Growing Beyond the Pandemic
I’ll be honest, we wanted to start building school gardens this time last year. But alas, a pandemic struck and our plans were turned upside down. But, our moment has finally arrived! Plans have been drawn and materials are beginning to pile up, and soon, two schools in New Brunswick will be adorned with brand new gardens for their students to learn from and grow in.
The time it took to get here was more than we had hoped, but our priorities and overall direction have also had the opportunity to evolve with the times. When we first dreamed of school gardens, we only had agricultural experience and some Share Tables to build off of. A great start, for sure, but now, our approach to school food systems and the place Elijahs’ Promise can play in improving them has evolved with the times. We have come to recognize that, much like ourselves, the New Brunswick Public Schools are indeed an emergency food provider. That without their free meals, even in precedented times, many students would incur food insecurity or increased severity. So as fellow emergency food providers, we want to be in better and more robust partnership.
Before the pandemic, we were experimenting at our Community Soup Kitchen with family feeding hours. We recognized that there was a significant need among families with children for free and accessible food. Yet, because of a number of reasons, including geographical restrictions, information gaps, and stigma, we did not find a lot of success in those kid-oriented efforts. Now though, with the knowledge of our limitations and the perspective the pandemic has provided, we are excited to take a new approach to child and family food security. We want to be better and more robust partners with our local schools so that we can use our institutional knowledge and expertise and marry it with the schools’ scaled feeding capacity.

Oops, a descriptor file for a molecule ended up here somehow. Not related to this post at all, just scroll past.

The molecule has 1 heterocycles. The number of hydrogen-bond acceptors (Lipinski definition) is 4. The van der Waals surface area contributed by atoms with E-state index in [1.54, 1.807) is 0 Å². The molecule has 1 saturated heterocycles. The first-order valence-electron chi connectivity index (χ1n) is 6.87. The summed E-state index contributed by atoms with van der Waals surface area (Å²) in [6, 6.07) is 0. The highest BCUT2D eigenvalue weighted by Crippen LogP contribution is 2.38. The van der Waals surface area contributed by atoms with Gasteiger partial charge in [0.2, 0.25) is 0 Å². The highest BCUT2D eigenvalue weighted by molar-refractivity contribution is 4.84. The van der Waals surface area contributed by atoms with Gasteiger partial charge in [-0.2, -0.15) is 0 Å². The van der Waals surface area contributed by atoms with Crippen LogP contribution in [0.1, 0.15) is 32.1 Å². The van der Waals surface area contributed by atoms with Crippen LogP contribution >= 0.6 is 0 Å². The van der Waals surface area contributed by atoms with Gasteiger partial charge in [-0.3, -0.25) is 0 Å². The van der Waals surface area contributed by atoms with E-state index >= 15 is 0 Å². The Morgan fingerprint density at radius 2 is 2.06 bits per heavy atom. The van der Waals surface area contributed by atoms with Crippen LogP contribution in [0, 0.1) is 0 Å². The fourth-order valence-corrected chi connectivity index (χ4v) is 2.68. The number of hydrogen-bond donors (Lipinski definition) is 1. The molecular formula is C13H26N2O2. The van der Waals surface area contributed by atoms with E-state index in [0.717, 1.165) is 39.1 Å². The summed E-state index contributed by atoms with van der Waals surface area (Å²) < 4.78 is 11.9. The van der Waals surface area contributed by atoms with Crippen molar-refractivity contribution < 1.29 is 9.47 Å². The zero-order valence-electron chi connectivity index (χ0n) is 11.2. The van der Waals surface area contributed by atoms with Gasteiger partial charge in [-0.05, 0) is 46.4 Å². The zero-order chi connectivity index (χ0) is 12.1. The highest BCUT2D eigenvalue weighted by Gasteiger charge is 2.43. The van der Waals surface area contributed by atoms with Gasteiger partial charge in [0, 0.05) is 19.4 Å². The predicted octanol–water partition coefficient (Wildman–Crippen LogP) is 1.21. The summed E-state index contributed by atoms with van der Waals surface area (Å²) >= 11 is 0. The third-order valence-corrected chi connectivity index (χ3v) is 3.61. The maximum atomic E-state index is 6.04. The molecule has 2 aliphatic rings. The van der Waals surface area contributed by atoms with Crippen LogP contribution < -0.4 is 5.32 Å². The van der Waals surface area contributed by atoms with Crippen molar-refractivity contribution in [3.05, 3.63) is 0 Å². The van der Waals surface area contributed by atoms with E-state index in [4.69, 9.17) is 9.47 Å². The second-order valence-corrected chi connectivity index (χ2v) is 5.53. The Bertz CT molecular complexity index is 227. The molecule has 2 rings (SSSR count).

Essentially, we want to partner with the schools to help ensure that every student in the city is accessing free, hot, healthful, culturally appropriate meals. Enter our new approach to school gardens. There is no universe in which school gardens will grow enough food to supply the cafeteria at the scale required to feed every student. But much like it is not Elijah’s Promise’s job to feed every individual by our lonesome, neither is it a school garden’s. In our new approach, the garden, in partnership with FoodCorps and other community partners, is a space that will help be the bedrock for developing Healthy Food Relationships among students, and through them, the community at large.
In this approach, we emphasize a dynamic between students and the food they eat where nutritional density and diversity is as valued as the social, psychological, and cultural aspects of food cultivation, preparation, and consumption; respect and care is given to the people, land, and physical places that grow, sell, buy, transport, prepare, and consume the food; and an understanding that the physical and mental health benefits of eating healthful foods are both unique to each individual and communal.
We hope that through this robust approach, our new school gardens will not only nourish our students’ bodies but their entire relationships with food while helping serve as a platform for our local schools to continue providing free, healthful, hot, and culturally appropriate meals to every student in the district.
About the Grantee
Elijah’s Promise harnesses the power of food to break the cycle of poverty, alleviate hunger, and change lives.